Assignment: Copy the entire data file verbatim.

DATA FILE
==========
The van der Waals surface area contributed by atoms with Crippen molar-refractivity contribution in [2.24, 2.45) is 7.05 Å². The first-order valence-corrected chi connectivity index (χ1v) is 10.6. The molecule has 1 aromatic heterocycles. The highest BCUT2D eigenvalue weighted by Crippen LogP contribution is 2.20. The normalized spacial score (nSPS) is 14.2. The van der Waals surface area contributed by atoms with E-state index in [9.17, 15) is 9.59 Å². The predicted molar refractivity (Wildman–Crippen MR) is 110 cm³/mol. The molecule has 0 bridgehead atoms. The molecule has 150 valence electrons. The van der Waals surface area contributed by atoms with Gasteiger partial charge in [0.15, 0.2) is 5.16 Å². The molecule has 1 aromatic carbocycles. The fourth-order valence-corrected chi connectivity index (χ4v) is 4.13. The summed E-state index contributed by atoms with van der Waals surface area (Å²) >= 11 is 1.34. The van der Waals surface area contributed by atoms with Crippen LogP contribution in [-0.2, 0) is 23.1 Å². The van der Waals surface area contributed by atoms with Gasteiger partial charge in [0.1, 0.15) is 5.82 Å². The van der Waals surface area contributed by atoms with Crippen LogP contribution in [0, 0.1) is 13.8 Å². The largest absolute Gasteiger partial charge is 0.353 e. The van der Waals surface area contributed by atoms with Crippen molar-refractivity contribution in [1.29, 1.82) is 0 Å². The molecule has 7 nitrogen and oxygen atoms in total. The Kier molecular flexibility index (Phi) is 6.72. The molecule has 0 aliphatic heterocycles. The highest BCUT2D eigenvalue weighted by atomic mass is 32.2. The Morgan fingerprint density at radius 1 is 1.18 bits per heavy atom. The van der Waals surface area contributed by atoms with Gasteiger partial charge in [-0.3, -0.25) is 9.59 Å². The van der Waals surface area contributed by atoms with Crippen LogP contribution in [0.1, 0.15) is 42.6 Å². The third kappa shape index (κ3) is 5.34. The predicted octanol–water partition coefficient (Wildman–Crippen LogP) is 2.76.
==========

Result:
The van der Waals surface area contributed by atoms with Crippen molar-refractivity contribution in [2.24, 2.45) is 7.05 Å². The first-order valence-corrected chi connectivity index (χ1v) is 10.6. The molecule has 1 aromatic heterocycles. The highest BCUT2D eigenvalue weighted by Crippen LogP contribution is 2.20. The normalized spacial score (nSPS) is 14.2. The van der Waals surface area contributed by atoms with E-state index in [9.17, 15) is 9.59 Å². The predicted molar refractivity (Wildman–Crippen MR) is 110 cm³/mol. The molecule has 0 bridgehead atoms. The molecule has 150 valence electrons. The van der Waals surface area contributed by atoms with Gasteiger partial charge in [0.15, 0.2) is 5.16 Å². The molecule has 1 aromatic carbocycles. The fourth-order valence-corrected chi connectivity index (χ4v) is 4.13. The summed E-state index contributed by atoms with van der Waals surface area (Å²) >= 11 is 1.34. The van der Waals surface area contributed by atoms with Crippen LogP contribution in [-0.2, 0) is 23.1 Å². The van der Waals surface area contributed by atoms with Gasteiger partial charge in [0.1, 0.15) is 5.82 Å². The van der Waals surface area contributed by atoms with Crippen LogP contribution in [0, 0.1) is 13.8 Å². The largest absolute Gasteiger partial charge is 0.353 e. The van der Waals surface area contributed by atoms with Crippen molar-refractivity contribution in [1.29, 1.82) is 0 Å². The molecule has 7 nitrogen and oxygen atoms in total. The Kier molecular flexibility index (Phi) is 6.72. The molecule has 0 aliphatic heterocycles. The highest BCUT2D eigenvalue weighted by atomic mass is 32.2. The Morgan fingerprint density at radius 1 is 1.18 bits per heavy atom. The van der Waals surface area contributed by atoms with Gasteiger partial charge in [-0.3, -0.25) is 9.59 Å². The van der Waals surface area contributed by atoms with Crippen LogP contribution in [0.1, 0.15) is 42.6 Å². The third kappa shape index (κ3) is 5.34. The predicted octanol–water partition coefficient (Wildman–Crippen LogP) is 2.76.